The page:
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TWIA’s Alamo Re cat bond exposed to a repeat of Texas hurricane Ike


The first catastrophe bond to be sponsored by the Texas Windstorm Insurance Association (TWIA), Alamo Re Ltd. (Series 2014-1), would be exposed to a Texas hurricane as severe as 2008’s hurricane Ike according to new information on the deal.

2008’s hurricane Ike was the most powerful Texas hurricane in recent memory, striking the Galveston area as a strong Category 2 storm to become the third most costly U.S. hurricane ever to make landfall and the most costly to hit Texas. So it’s no surprise to learn that a repeat of hurricane Ike would result in an insured loss to TWIA large enough to breach the $1.9 billion attachment point of its new Alamo Re catastrophe bond.

A pre-rating comment report from Fitch Ratings, the rating agency that will provide a credit rating for the Alamo Re cat bond issue, provides additional information on the transaction structure, modelling and risks included in the covered portfolio of risk.

The Alamo Re 2014-1 cat bond launched earlier this week to the insurance linked investment market, offering a single tranche of notes sized at $300m, but likely to upsize towards TWIA’s target of $400m before close. The Alamo Re cat bond transaction sees German reinsurer Hannover Re stepping in between the special purpose insurer and TWIA to act as a transformer for the issue, with Hannover Re acting as the ceding reinsurer in the transaction, meaning that TWIA enters into a reinsurance agreement with Hannover Re while it enters into a retrocession agreement with Alamo Re Ltd.

The notes issued by Alamo Re will collateralize reinsurance agreements to provide TWIA with a source of fully-collateralized, multi-year reinsurance protection against Texas named storms on an annual aggregate basis using an indemnity trigger. The term of the cat bond will be three years from the issuances completion.

Fitch’s article on the deal discusses the covered portfolio of business, which the rating agency says is located across the 14 first-tier coastal counties of Texas (as well as a small portion of Harris County). The subject business represents $84.4 billion (as of Dec. 31, 2013) of total insured value. The subject business consists of 85% residential and 15% commercial properties, with a minimal amount of exposure to mobile homes.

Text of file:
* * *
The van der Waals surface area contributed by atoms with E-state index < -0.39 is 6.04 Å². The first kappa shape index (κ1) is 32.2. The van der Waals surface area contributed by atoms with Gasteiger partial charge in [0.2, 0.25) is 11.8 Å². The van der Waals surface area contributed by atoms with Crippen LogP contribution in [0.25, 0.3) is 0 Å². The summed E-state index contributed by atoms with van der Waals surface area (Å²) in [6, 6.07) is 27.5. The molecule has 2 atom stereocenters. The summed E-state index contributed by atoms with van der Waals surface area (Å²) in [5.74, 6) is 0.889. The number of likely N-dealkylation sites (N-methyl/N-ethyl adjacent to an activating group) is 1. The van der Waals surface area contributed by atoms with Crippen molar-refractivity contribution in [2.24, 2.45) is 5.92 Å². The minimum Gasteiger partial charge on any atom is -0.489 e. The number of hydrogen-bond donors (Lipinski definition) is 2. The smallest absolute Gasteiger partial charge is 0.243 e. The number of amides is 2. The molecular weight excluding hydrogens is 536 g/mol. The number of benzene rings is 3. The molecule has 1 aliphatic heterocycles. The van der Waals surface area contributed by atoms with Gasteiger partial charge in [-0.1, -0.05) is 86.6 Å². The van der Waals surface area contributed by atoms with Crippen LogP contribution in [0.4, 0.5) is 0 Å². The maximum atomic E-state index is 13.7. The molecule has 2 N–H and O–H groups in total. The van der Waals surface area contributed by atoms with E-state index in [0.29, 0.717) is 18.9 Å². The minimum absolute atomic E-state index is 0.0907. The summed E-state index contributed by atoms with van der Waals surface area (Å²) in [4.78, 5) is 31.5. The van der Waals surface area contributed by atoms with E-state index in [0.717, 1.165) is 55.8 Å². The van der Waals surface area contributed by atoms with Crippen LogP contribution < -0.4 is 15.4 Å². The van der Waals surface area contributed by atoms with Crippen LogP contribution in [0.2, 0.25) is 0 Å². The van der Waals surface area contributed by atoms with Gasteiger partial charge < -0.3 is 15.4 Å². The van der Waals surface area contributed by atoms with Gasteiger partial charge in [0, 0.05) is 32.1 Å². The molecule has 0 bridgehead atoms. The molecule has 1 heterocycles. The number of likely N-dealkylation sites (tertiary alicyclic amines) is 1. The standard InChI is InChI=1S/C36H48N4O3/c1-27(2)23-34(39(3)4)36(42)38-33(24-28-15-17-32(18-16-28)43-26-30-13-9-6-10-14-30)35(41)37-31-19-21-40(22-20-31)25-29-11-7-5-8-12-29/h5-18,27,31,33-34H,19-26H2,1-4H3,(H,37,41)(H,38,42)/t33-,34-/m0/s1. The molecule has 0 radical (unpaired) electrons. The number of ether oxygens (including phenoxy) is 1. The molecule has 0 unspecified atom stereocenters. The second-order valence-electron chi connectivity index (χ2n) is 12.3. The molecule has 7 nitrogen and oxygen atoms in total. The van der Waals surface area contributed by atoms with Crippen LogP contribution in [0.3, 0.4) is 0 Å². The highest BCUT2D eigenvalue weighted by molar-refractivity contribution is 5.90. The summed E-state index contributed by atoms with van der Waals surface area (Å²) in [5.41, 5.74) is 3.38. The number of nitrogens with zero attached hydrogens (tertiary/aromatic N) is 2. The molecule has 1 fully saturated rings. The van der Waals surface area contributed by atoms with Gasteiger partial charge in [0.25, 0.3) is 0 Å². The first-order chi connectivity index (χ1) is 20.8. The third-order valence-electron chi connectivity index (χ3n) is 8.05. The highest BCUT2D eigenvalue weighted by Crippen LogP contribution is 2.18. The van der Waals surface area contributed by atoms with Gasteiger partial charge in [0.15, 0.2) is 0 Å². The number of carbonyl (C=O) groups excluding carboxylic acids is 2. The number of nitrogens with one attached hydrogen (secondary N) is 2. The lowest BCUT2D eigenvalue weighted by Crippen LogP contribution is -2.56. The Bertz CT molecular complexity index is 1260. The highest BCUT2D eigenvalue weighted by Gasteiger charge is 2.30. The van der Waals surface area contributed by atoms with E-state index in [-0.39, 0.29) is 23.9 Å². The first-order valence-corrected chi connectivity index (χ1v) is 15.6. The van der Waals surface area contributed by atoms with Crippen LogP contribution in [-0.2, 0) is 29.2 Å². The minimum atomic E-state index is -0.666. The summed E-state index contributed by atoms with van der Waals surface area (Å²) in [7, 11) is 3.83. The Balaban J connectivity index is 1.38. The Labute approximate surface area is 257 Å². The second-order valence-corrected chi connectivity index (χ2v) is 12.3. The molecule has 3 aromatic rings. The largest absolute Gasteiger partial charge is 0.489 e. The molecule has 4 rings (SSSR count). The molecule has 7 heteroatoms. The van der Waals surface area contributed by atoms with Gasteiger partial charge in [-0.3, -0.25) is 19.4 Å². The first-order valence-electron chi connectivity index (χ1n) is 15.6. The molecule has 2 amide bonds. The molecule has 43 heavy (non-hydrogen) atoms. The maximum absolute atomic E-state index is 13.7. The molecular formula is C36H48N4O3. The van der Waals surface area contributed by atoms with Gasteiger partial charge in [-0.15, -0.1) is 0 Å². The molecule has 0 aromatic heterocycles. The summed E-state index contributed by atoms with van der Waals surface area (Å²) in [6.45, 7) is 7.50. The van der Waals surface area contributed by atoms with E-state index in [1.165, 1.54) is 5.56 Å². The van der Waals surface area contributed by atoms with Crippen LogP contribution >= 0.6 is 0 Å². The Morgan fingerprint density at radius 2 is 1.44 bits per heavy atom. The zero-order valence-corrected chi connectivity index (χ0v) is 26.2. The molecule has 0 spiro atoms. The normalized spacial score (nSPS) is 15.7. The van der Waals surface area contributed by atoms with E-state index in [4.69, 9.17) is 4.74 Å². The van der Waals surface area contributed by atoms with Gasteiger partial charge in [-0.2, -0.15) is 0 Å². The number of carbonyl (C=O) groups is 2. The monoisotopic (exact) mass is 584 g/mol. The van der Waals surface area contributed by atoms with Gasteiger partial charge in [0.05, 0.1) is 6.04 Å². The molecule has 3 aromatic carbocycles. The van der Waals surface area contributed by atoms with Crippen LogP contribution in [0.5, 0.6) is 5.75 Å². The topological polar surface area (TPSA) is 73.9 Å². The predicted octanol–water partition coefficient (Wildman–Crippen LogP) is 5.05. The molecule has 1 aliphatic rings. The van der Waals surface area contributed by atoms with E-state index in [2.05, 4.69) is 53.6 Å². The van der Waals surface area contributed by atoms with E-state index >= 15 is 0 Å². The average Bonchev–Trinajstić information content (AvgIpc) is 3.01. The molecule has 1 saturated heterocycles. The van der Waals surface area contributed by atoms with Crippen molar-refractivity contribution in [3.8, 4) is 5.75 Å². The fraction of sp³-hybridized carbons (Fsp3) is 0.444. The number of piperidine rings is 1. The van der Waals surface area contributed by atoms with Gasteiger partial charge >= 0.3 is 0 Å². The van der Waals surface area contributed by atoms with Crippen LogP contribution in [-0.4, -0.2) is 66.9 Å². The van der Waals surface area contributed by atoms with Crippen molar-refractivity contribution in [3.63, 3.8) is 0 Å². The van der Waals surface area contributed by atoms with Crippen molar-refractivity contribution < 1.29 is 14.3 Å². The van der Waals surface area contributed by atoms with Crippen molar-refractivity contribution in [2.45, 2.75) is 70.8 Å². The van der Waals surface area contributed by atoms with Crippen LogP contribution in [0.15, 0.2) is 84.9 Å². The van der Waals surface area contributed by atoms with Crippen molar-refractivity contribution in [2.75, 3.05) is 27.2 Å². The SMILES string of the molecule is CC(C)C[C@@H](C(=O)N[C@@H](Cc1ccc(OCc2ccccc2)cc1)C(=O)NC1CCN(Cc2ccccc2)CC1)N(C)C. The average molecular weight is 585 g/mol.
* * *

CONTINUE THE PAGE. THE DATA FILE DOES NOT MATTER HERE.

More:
The exposures covered by the Alamo Re cat bond are concentrated in Galveston and Brazoria counties, which between them represent 50% of the total insured value. Galveston is 30% of the insured values at risk, Brazoria 20%, Nueces 18%, Jefferson 12% and Cameron 6%, Artemis understands.

Interestingly, the percentage of insurable value is not the same as the percentage contribution to expected losses by county. Galveston alone contributes 50% of the Alamo Re cat bonds expected loss, Artemis understands, while Nueces is 16%, Brazoria 11% and Jefferson 7% of the deals expected loss.

Fitch Ratings notes that there have been 37 hurricanes that have made landfall in Texas since 1900. In 2008, the combined impacts of hurricane Ike and hurricane Dolly would have eroded the Alamo Re cat bond principal by 26%. Hurricane Rita from 2005 would not have caused any losses. Four historical no name hurricanes prior to 1933 would have caused a 100% loss of principal on a modelled basis.

The Alamo Re cat bond features an optional variable reset facility which will allow TWIA to adjust the attachment level of the notes within a pre-defined range of attachment probability. The deals initial attachment probability is 3.8% and at reset TWIA can opt to reset that to anywhere in the range of 4.4% to 1.75%, so the notes could become riskier or indeed less risky. Investors will be compensated for any increase or decrease in risk level assumed as the risk interest spread will be recalculated to reflect any change in exceedance probability.

Fitch noted a number of aspects about the Alamo Re cat bond which are unmodelled, or not included in the modelling performed by AIR Worldwide.

Firstly, the modelling did not include costs associated to debris removal, however this was implicit in the claims data history. The model only simulates hurricane activity making landfall, which means it understates losses related to named storms or hurricanes that degrade prior to landfall. That is quite important as losses from storms which do not reach hurricane status could be sufficient to qualify and begin to erode the aggregate attachment layer during an annual period.

Also it’s not clear whether the model would have analysed the risks of tornadoes or hail resulting from named storms, which we understood to be covered by this cat bond as TWIA has expressed a desire to have a cat bond which provided protection against these smaller, or related perils that the tropical storm season can bring to Texas.

Fitch notes that investors will be exposed to any basis risk between the modelled results and the actual ultimate net losses suffered by TWIA. There has always been an element of basis risk between modelled results and actual losses in cat bonds but this does seem to be widening with the more recent trends to expand the protection provided.

Fitch also notes that there is a risk that transforming reinsurer Hannover Re could not pay its retrocessional premiums which are a component of the coupon payment. This is an extremely remote risk given Hannover Re’s size, standing in the reinsurance market and stability.

Fitch Ratings said that it expects to rate the notes issued by Alamo Re Ltd. in the Series 2014-1 cat bond issuance ‘Bsf’.

That’s all the additional information we have found on the Alamo Re Ltd. (Series 2014-1) catastrophe bond. You can read all about the cat bond deal in the Artemis Deal Directory. We will update you further as the transaction progresses to market.

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